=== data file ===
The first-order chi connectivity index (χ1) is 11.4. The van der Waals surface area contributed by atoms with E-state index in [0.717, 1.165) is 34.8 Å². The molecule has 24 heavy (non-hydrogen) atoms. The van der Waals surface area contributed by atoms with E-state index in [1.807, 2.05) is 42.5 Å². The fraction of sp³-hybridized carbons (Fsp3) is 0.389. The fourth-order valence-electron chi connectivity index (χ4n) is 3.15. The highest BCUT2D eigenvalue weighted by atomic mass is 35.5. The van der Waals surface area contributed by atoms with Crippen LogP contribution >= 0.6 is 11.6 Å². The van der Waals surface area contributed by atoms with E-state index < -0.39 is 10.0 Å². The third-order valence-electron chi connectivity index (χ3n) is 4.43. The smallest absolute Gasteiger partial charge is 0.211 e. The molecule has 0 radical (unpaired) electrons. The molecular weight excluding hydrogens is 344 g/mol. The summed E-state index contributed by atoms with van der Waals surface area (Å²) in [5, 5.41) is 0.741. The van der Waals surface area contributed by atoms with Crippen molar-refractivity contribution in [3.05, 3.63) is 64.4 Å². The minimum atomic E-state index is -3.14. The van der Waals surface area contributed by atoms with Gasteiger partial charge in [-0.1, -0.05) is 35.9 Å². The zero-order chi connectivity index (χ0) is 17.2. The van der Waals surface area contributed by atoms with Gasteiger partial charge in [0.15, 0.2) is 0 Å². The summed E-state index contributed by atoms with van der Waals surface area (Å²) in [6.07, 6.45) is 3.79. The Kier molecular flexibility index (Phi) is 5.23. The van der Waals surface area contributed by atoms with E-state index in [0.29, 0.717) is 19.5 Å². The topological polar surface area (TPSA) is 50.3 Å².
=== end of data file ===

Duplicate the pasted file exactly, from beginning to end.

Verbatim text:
The first-order chi connectivity index (χ1) is 11.4. The van der Waals surface area contributed by atoms with E-state index in [0.717, 1.165) is 34.8 Å². The molecule has 24 heavy (non-hydrogen) atoms. The van der Waals surface area contributed by atoms with E-state index in [1.807, 2.05) is 42.5 Å². The fraction of sp³-hybridized carbons (Fsp3) is 0.389. The fourth-order valence-electron chi connectivity index (χ4n) is 3.15. The highest BCUT2D eigenvalue weighted by atomic mass is 35.5. The van der Waals surface area contributed by atoms with Crippen LogP contribution >= 0.6 is 11.6 Å². The van der Waals surface area contributed by atoms with E-state index < -0.39 is 10.0 Å². The third-order valence-electron chi connectivity index (χ3n) is 4.43. The smallest absolute Gasteiger partial charge is 0.211 e. The molecule has 0 radical (unpaired) electrons. The molecular weight excluding hydrogens is 344 g/mol. The summed E-state index contributed by atoms with van der Waals surface area (Å²) in [5, 5.41) is 0.741. The van der Waals surface area contributed by atoms with Crippen molar-refractivity contribution in [3.05, 3.63) is 64.4 Å². The minimum atomic E-state index is -3.14. The van der Waals surface area contributed by atoms with Gasteiger partial charge in [-0.1, -0.05) is 35.9 Å². The zero-order chi connectivity index (χ0) is 17.2. The van der Waals surface area contributed by atoms with Gasteiger partial charge in [0.15, 0.2) is 0 Å². The summed E-state index contributed by atoms with van der Waals surface area (Å²) in [6.07, 6.45) is 3.79. The Kier molecular flexibility index (Phi) is 5.23. The van der Waals surface area contributed by atoms with E-state index in [0.29, 0.717) is 19.5 Å². The topological polar surface area (TPSA) is 50.3 Å².